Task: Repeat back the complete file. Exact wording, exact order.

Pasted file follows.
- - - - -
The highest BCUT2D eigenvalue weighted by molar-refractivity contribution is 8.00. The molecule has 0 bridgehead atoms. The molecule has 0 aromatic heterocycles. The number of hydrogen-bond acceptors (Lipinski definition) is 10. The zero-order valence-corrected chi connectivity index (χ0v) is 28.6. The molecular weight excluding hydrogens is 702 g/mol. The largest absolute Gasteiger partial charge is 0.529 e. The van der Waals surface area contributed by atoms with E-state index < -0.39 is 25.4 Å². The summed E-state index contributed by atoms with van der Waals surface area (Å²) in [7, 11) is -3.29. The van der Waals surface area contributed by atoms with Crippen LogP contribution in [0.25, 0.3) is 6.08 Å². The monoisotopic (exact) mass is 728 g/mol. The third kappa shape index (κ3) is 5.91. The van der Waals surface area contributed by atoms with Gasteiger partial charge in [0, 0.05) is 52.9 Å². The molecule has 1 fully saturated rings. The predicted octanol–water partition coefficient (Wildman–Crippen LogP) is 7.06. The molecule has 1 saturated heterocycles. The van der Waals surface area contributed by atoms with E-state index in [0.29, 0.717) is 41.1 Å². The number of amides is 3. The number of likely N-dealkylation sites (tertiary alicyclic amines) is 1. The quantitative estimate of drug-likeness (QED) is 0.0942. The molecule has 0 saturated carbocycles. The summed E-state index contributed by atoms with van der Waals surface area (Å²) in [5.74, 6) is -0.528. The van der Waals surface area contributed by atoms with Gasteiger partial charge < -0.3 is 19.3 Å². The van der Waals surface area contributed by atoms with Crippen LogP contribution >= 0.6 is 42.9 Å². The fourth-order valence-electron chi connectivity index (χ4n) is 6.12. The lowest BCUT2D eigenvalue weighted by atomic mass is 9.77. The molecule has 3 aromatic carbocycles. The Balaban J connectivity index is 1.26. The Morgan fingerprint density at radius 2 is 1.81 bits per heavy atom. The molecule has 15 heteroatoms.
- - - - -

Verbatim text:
The highest BCUT2D eigenvalue weighted by molar-refractivity contribution is 8.00. The molecule has 0 bridgehead atoms. The molecule has 0 aromatic heterocycles. The number of hydrogen-bond acceptors (Lipinski definition) is 10. The zero-order valence-corrected chi connectivity index (χ0v) is 28.6. The molecular weight excluding hydrogens is 702 g/mol. The largest absolute Gasteiger partial charge is 0.529 e. The van der Waals surface area contributed by atoms with E-state index < -0.39 is 25.4 Å². The summed E-state index contributed by atoms with van der Waals surface area (Å²) in [7, 11) is -3.29. The van der Waals surface area contributed by atoms with Crippen LogP contribution in [0.25, 0.3) is 6.08 Å². The monoisotopic (exact) mass is 728 g/mol. The third kappa shape index (κ3) is 5.91. The van der Waals surface area contributed by atoms with Gasteiger partial charge in [0, 0.05) is 52.9 Å². The molecule has 1 fully saturated rings. The predicted octanol–water partition coefficient (Wildman–Crippen LogP) is 7.06. The molecule has 1 saturated heterocycles. The van der Waals surface area contributed by atoms with E-state index in [0.29, 0.717) is 41.1 Å². The number of amides is 3. The number of likely N-dealkylation sites (tertiary alicyclic amines) is 1. The quantitative estimate of drug-likeness (QED) is 0.0942. The molecule has 0 saturated carbocycles. The summed E-state index contributed by atoms with van der Waals surface area (Å²) in [5.74, 6) is -0.528. The van der Waals surface area contributed by atoms with Gasteiger partial charge < -0.3 is 19.3 Å². The van der Waals surface area contributed by atoms with Crippen LogP contribution >= 0.6 is 42.9 Å². The fourth-order valence-electron chi connectivity index (χ4n) is 6.12. The lowest BCUT2D eigenvalue weighted by atomic mass is 9.77. The molecule has 3 aromatic carbocycles. The Balaban J connectivity index is 1.26. The Morgan fingerprint density at radius 2 is 1.81 bits per heavy atom. The molecule has 15 heteroatoms.